A.G.H.: No, there is no pre-defined distribution. The programme is the addition of co-operation activities between the European Commission and the various Partners. Those activities have now been brought under a single umbrella, which allows for building a regional dimension on the basis of bilateral co-operation activities. To start with, we fund projects that involve higher education institutions in partner countries or territories, and we leave the door open to ‘regional’ initiatives. What is foremost in our analysis of projects is quality. We do not try to fund regional or bilateral projects for the sake of it if the quality isn’t there. The fact is that among good projects there is a fair proportion of ‘regional’ ones, even though there is a higher percentage of bilateral projects. I don’t believe that quotas will be set in future either. But as the programme unfolds there will be more opportunities for regional projects. It is in our interest to develop this regional chapter. You can find relatively similar concerns in all those countries, so regional projects can be used to see to what extent common answers can be given, and to put forward different answers for comparison. It is the same logic as in Europe. Comparison is always encouraged in order to enable each country to get the opportunity to learn from the experience of others, and to possibly use it. This is something we encourage before the applications come in, and not during the selection procedure. We mention this possibility to applicants, without any constraint.
F.B.: Each country has its own allocation under TEMPUS, and in the case of ‘multi-country’ projects involving several Mediterranean Partners, everyone of them contributes. If four MEDA Partners take part in a project they all contribute financially. Selection is done according to each project’s own merit. Projects are selected by the Commission, notably in the light of the results of a technical and academic assessment (the academic part being conducted by Mediterranean and EU academics) and consultations with the authorities in the Partner countries and territories.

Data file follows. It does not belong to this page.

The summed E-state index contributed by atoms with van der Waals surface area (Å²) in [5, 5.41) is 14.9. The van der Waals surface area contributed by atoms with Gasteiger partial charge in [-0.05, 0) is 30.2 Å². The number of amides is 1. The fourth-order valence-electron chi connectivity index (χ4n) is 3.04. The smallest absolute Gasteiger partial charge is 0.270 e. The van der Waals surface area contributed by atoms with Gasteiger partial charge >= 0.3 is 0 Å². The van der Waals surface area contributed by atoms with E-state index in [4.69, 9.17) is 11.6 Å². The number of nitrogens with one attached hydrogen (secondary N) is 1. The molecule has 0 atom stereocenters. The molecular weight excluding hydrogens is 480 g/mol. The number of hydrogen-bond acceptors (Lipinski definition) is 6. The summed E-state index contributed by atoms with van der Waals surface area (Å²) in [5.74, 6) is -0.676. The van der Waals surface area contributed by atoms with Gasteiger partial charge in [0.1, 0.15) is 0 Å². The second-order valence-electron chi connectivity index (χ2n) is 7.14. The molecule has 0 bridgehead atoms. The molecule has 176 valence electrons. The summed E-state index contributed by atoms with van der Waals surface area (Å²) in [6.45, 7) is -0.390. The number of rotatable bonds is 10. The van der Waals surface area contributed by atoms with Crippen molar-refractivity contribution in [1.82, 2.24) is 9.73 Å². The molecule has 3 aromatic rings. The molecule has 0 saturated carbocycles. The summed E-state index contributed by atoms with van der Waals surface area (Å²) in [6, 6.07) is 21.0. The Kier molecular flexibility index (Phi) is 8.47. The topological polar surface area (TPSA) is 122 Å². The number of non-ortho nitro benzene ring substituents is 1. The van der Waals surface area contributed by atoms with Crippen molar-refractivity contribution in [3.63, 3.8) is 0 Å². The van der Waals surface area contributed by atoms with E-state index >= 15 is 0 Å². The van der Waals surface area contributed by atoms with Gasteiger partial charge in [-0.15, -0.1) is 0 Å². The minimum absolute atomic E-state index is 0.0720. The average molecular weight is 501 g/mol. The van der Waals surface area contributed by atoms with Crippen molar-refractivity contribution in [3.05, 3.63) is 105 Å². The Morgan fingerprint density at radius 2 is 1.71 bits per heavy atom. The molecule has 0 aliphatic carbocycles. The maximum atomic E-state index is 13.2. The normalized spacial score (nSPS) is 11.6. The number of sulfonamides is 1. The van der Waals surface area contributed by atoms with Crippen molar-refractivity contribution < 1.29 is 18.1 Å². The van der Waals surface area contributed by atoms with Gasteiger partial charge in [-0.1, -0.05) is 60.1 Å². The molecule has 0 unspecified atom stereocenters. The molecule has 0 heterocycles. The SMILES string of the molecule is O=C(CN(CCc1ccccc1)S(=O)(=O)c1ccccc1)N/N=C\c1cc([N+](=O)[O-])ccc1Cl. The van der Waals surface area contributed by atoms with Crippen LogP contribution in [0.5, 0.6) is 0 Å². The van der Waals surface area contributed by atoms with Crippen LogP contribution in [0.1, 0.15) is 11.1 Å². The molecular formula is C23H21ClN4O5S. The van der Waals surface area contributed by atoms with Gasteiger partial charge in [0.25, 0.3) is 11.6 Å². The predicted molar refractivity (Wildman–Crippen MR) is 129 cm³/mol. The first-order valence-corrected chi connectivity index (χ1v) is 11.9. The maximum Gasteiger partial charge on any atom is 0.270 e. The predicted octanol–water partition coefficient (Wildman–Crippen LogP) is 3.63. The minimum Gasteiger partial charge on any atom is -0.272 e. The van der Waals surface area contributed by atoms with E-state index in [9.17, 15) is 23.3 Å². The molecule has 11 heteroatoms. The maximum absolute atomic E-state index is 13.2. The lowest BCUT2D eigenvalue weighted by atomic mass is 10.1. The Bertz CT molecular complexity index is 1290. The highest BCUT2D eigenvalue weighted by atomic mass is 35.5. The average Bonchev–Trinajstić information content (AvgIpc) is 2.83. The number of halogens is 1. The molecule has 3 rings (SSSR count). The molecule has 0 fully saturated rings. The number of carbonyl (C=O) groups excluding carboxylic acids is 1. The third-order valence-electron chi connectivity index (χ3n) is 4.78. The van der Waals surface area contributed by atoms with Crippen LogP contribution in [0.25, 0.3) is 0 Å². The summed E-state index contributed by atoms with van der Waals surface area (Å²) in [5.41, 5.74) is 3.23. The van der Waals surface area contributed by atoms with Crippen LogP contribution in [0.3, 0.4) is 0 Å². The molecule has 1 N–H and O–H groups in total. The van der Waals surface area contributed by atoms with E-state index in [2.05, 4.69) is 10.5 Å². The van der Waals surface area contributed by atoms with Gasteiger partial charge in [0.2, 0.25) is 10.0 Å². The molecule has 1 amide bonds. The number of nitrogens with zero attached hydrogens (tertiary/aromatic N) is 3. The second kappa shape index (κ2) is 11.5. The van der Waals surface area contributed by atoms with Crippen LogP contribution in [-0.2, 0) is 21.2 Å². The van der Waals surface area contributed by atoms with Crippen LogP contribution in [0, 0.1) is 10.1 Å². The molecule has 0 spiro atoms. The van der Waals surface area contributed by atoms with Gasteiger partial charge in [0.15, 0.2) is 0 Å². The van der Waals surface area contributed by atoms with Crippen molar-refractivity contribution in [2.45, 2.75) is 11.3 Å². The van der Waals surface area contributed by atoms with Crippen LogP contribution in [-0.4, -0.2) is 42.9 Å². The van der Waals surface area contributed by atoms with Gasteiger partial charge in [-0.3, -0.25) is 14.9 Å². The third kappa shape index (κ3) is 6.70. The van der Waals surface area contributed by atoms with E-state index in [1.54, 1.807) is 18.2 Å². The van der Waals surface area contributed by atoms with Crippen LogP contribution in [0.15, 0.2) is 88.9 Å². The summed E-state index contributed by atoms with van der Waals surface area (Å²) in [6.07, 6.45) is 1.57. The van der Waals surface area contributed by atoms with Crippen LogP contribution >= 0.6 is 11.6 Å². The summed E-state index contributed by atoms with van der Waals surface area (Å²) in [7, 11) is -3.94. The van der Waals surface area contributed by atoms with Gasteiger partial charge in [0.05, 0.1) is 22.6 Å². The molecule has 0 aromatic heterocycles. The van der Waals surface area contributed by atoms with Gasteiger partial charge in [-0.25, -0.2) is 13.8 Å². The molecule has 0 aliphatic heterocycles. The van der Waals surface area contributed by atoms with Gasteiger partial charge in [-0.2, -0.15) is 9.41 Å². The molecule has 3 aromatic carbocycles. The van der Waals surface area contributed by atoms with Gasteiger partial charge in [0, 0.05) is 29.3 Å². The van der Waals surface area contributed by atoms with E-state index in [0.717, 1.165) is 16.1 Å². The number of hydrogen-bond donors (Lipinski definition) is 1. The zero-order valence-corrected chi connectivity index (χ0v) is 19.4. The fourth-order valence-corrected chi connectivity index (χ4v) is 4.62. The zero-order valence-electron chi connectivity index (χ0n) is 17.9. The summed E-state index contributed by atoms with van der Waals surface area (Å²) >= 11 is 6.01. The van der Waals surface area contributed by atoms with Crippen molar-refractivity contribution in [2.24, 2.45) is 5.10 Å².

Do academics selected for a Mobility Grant aimed at preparing a Joint Project have any guarantee that their project will be ultimately accepted?
A.G.H.: No, there is nothing automatic.
F.B.: Individual Mobility Grants are awarded and assessed according to specific criteria. It can therefore happen that an academic gets a Mobility Grant to prepare a project to find that the project has not been selected because it was poor quality or there were better ones at hand.
Are there any criteria or quotas defining the proportion of EU academics going to Med Partners and Med academics going to EU countries thanks to a TEMPUS grant?
A.G.H.: There is a certain availability of funds per country for this activity. There are no pre-determined amounts. We look at the state of demand for the main type of projects, joint projects. When those joint projects have been funded, a certain amount normally remains available for funding grants. Depending on the quality of applications, grants will be funded for people in the Partners wishing to go to Europe and vice versa. We don’t want to set up partitions separating project types. The programme is so designed that more grants are awarded for visits from the Partners to the EU than the other way round because there are different sorts of grants. For preparing a joint project or an event, for instance, mobility can only be from the Partners to the EU. It’s only by taking part in training activities that Europeans can go to the southern shore of the Mediterranean. People from the Partners can also go to countries due to join the EU next year, which already have had some experience of TEMPUS.
Dialogue between cultures and civilisations is on the agenda of the Euro-Mediterranean Partnership. What can Tempus contribute?
A.G.H.: TEMPUS can impact on that dialogue on two levels. One of them is co-operation on curricula, where you can put in the perception you have because of your cultural background, so that different points of view come together, resulting in mutual enrichment. This can be eventually reflected in the way those curricula are spelled out and taught. Another level is the flow of exchanges generated by each project in the TEMPUS Programme. This is one of the programme’s major assets, whereby it provides something other operations will perhaps be at pains to provide, that is a framework for multilateral co-operation and constant dialogue. This communication flow will sooner or later impact on the perception each side has of the other’s culture. The impact will be all the greater as the programme will affect a large number of people. I believe this mobilisation of human resources generated by TEMPUS creates in turn a constant dialogue between cultures and civilisations.
Euro-Mediterranean exchange programmes can be hampered by visa problems, notably because of the Israeli-Arab issue, and of some EU countries’ immigration controls. How do you assess that type of difficulty in the case of TEMPUS?